Do you wish you could remember all the words to the childhood songs your grandmother taught you, so you could sing them to your children? Have you ever found yourself repeating the dichos, or proverbs, your parents used to lecture you with? If you are looking for a way to get back in touch with your culture, It's All in the Frijoles is the perfect start. A treasure trove of cherished folktales, lullabies, poems, and dichos, this rich collection of Latino wisdom includes inspiring recollections and anecdotes by well-known and beloved figures, both past and present -- from actor Edward James Olmos and author Isabel Allende to Nobel laureate Octavio Paz and Saint Teresa de Avila. It's All in the Frijoles is certain to evoke with fondness many a childhood memory of essential teachings learned from parents and grandparents, including:
El hombre debe ser feo, fuerte, y formal.
A man should be homely, hardy, and honorable.
El consejo de la mujer es poco y él que no lo agarra es loco.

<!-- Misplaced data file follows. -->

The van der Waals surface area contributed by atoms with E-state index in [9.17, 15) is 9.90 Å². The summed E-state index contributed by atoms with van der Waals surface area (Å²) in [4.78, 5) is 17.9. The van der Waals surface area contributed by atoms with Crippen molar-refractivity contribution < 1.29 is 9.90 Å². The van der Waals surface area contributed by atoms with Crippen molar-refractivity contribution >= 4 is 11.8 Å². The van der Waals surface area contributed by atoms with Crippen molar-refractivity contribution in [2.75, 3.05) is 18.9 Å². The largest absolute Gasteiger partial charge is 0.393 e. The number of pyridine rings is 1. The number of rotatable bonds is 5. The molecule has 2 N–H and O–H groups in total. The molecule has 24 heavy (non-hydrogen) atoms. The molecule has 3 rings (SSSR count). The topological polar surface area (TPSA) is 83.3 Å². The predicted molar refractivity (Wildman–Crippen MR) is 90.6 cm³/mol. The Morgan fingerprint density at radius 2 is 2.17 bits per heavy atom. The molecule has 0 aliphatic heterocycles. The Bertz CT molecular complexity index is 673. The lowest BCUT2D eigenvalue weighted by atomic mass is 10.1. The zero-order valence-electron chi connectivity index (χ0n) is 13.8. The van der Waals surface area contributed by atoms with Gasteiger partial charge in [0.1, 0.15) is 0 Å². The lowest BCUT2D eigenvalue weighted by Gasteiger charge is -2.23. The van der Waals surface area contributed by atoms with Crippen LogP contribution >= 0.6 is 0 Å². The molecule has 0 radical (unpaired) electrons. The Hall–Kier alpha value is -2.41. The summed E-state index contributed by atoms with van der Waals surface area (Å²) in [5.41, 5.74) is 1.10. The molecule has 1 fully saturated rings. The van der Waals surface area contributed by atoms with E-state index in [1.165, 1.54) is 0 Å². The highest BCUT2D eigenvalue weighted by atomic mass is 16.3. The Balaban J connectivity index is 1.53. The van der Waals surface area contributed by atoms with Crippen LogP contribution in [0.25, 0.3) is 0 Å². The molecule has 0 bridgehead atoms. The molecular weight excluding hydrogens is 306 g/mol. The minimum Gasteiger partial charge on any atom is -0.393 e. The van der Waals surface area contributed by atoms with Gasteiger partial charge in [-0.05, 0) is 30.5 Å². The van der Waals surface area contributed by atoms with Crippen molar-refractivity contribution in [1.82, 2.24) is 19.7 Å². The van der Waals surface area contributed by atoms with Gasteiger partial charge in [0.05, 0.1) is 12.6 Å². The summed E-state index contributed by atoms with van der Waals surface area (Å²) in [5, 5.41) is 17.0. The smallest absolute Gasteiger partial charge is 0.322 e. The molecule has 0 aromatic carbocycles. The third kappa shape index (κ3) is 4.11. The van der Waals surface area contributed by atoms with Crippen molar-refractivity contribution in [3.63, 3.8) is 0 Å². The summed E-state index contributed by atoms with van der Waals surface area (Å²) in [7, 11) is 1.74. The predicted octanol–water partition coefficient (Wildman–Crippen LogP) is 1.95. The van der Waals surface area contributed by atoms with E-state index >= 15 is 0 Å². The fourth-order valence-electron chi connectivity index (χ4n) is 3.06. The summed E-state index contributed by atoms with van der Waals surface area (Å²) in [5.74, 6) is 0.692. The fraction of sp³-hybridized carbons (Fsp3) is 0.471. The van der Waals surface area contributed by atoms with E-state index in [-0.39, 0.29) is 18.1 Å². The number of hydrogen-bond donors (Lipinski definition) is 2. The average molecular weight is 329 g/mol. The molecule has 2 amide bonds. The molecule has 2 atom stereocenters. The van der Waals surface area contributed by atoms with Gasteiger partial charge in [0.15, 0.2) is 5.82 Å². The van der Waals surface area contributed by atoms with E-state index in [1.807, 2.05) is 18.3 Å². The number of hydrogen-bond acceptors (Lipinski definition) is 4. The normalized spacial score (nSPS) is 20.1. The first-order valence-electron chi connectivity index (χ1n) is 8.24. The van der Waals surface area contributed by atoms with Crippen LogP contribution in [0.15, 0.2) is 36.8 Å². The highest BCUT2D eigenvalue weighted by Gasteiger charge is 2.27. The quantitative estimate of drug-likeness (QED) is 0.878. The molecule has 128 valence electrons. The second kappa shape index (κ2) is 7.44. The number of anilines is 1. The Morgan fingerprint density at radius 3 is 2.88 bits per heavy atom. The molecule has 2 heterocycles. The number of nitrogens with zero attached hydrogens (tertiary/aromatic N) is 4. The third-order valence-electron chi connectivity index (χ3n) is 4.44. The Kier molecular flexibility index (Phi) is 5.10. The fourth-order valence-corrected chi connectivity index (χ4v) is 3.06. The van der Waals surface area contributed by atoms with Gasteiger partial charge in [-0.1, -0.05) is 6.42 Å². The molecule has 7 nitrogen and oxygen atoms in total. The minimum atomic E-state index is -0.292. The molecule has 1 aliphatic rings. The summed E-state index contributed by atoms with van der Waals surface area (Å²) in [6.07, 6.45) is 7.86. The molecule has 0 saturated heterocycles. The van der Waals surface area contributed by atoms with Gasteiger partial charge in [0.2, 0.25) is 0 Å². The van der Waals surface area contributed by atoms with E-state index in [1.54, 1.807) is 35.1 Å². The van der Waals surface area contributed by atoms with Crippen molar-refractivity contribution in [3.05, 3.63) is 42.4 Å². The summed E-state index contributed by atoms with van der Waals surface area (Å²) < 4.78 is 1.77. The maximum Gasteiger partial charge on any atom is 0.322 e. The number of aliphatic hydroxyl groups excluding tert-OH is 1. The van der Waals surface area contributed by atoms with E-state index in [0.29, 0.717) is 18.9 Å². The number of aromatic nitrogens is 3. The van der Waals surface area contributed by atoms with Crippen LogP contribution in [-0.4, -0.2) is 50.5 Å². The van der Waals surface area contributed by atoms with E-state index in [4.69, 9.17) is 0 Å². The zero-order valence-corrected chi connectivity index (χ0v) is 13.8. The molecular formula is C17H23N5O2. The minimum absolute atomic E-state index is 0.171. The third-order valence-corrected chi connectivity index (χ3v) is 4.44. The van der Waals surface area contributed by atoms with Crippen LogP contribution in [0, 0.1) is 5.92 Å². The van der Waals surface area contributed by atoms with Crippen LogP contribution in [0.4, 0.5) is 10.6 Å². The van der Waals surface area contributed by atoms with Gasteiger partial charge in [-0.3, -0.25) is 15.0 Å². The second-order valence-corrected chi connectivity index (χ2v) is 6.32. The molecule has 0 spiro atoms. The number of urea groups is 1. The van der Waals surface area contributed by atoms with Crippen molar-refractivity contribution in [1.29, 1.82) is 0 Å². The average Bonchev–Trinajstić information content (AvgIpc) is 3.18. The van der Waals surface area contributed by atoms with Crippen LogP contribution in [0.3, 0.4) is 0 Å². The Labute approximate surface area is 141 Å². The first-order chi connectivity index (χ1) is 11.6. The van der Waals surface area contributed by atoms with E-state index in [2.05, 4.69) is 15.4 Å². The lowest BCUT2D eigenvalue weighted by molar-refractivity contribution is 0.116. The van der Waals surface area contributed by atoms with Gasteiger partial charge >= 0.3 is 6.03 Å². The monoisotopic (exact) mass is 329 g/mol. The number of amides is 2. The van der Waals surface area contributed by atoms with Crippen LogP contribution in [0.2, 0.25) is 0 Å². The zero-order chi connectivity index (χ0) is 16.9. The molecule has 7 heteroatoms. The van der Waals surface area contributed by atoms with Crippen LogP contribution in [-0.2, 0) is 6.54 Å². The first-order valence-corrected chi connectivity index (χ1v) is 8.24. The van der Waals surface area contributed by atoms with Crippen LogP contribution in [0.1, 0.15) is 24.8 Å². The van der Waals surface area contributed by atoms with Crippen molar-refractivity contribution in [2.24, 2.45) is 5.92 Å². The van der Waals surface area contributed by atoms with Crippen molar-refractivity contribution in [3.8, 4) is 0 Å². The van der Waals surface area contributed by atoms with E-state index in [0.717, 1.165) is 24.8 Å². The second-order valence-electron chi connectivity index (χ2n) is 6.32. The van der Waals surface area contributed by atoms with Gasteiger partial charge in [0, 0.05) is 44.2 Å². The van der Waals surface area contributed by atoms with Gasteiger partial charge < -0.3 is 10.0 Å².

The advice of a woman is very scarce and the person who does not heed it is crazy.
Pueblo dividido, pueblo vencido.
A people divided, a people conquered.
It's All in the Frijoles captures and perpetuates the essence of Latino tradition and is destined to become a family treasure that is passed down from generation to generation. This legacy of wisdom provides food for thought not only for Latinos but also for people of all other ethnic backgrounds.
Emmy-award-winning journalist Nava has produced a collection of poems, old sayings, personal stories, folktales and short quotations drawn from an eclectic array of sources that is guaranteed to be a constant resource for parents who wish to instruct their children in traditional virtues. ("Blood is inherited," Nava's mother told her, "but virtue is acquired.") Divided into chapters with titles such as Responsibility, Respect, Hard Work, Faith, Courage, Justice and Chastity, each section features a host of historical figures, contemporary writers, directors, producers, political figures, artists, actors and entrepreneurs--a veritable who's who of international Latinos that demonstrates the immense influence of this group on American culture. Laced through it all is Nava's commentary on her own life, which, coming as it does from a highly successful journalist and businesswoman (she owns the Ponce-Niacasio Broadcasting Co.), is worth consideration. Despite a tendency to rely on celebrity status as intrinsic proof of virtue, Nava pulls off her lessons of Latino life with charm and old-fashioned grace.
Good Latinos stories
I read some of the stories and they reminded me of my childhood and parents saying. Very inspiring book.